• The lack of clarity on the role of the teacher and the nurse in participating in clinical teaching.

Certainly, for the teacher, it becomes difficult to separate theory and practice and a description of reality if they are not part of the current context. How can the teacher teach his group of students about a reality of which he is not a part.

On the contrary, what is in effect is an absence of confidence in the theme to be addressed and, furthermore, as McCarthy (1987) points out, it fosters the idea that nurses in clinical practice consider teachers to be idealistic, unrealistic and very far from problems. the organization and execution of appropriate nurses’ interventions.

Certainly, this separation between theory and practice ends up being perceived by students who are surely confused about the application of real and ideal nursing and in this sense, Mestrinho (1997) refers that two subcultures are created with distinct and often opposite characteristics (a school and that of organizations), which can give students feelings of helplessness, helplessness, frustration and dissatisfaction, which can lead to an inadequate professional socialization process.

Johnson, (apud Amador, 1991, p.11), comments that this dichotomy between theory and practice results from the fact that teachers are considered as guests in most health services, a role that they are very careful not to violate; they may complain to other teachers about the limitations and inadequacies of the nursing service, but they rarely share these problems with the service nurses, even more rarely do they intervene directly to improve the quality of care provided by field nurses.

More emphatic Royer-Rastoll (1993, p.5) goes further and, regarding the practice relations ( terrain ) – school refers that the nurses of the practice sometimes affirm that “the trainers (teachers) are incompetent professionals who take refuge in the school ”And in turn the teachers affirm in relation to the nurses in practice, that“ the theory makes them afraid because it brings to light their incompetence ”.

Hinchliff (1982, p.47) when referring to the role of the nursing professor when in clinical teaching, affirms that all too often he is seen as a busybody, a representative of the nursing school who is there to criticize or as someone who it takes three hours to teach a student how to measure blood pressure.

The same author, in relation to clinical nursing education, says that the student should have time to provide care to patients, but also to discuss and evaluate them, so the workload should not be too heavy.

Faced with a highly capitalist, competitive world and in which profit is certainly the one that spoke louder, Rebelo (1996, p.16) points out that in most clinical services there is no space to reflect on the nursing care provided.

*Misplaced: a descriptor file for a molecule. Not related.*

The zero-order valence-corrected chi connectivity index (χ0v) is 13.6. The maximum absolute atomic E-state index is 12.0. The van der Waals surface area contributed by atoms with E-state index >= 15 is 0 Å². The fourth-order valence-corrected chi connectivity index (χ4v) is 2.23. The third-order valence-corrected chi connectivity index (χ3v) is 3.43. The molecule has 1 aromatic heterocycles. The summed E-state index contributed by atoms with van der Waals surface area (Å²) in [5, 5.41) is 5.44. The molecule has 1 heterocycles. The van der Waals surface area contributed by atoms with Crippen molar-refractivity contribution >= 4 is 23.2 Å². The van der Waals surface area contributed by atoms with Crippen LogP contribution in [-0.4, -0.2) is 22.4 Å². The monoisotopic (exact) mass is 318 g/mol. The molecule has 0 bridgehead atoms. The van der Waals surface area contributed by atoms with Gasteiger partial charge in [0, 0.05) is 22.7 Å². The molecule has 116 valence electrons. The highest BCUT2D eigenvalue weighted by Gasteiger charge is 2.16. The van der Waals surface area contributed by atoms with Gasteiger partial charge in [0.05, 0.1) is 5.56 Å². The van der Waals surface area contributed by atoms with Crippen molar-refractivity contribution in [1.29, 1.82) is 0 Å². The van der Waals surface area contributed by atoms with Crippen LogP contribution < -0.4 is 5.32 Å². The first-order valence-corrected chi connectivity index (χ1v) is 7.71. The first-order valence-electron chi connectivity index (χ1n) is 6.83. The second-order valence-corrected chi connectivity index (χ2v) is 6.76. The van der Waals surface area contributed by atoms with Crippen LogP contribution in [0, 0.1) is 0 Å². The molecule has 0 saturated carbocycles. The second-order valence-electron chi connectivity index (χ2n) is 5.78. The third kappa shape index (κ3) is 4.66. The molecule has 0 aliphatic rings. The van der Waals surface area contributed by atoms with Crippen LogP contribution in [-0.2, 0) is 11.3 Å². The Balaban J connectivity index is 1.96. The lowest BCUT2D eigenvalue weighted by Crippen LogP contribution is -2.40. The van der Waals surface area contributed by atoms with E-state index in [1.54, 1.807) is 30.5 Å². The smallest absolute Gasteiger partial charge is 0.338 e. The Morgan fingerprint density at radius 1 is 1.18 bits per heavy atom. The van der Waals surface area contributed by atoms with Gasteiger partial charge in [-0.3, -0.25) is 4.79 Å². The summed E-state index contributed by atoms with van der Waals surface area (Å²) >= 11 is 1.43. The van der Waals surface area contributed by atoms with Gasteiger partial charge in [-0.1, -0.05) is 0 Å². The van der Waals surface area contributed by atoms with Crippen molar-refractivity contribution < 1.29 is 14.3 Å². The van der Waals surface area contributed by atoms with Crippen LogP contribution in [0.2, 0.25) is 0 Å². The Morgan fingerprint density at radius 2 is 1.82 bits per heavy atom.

In the author’s opinion, it would be important for nurses in practice and those in schools to establish relationships and develop reflections inherent to real nursing care. Practical knowledge is fundamental to theory because theory without the prospect of resolution in practice is sterile, but practice without theory is blind .

Hesbeen (2000, p.136) also suggests that one should not seek at all costs the conformity of thought between the clinical and teaching environment: “different or discordant thoughts participate in the student’s open-mindedness and in broadening their points of view ”.

For this to be optimized, Crotty (1993) recommends that teachers keep their clinical credibility and knowledge up-to-date and schools should allocate time, on an annual basis, for teachers to work in clinical areas without the responsibility of teaching.

Brito and Costa (1998) justify saying that it is not only the theoretical aspects that evolve, the performance conditions also change and as such a good part of school nurses should be active nurses so that they take the contribution of life to school .

McCarthy (1987) states that nurse professors, when assuming the responsibility of providing nursing care in the wards and when exercising and teaching professional behavior alongside other nurses, conflicts would be reduced and patients’ treatment levels would increase.

The same author adds that, simultaneously, the bedside care nurse can be a key learning resource if instructed in teaching methods and used effectively.

In my opinion, students need two great skills: one is to learn to learn throughout life and the second to learn to live together, in society, sharing everything with others.

At this point, the importance of the reflective teacher should be emphasized, as they provide their pupils with the art of reflecting, thinking and making decisions that contribute to their personal and professional development.

2.2.8. Teacher Training in Stricto Senso Postgraduate Courses

As Pimentel (2007, p. 162) warns us, it is currently observed that masters and doctors are more qualified for the development of research, but are less prepared for the requirements of higher education.

Perhaps the concern with the preparation for teaching seems to be unnecessary, because the simple teaching of expository classes, as most Brazilians experience, is not an overly difficult task. However, considering the current moment of reflection on higher education in Nursing, in which curricular changes are being discussed based on the guidelines of the National Council of Education and the Higher Education Chamber, it is important to question whether teachers are trained for a practice teacher that is in line with the new perspectives that are placed in nursing education. This is a relevant issue, when it appears that the lack of preparation of teachers in university education, in general, has been pointed out as one of the factors that compromise the quality of training at higher level. (Pimentel, 2007, p. 162).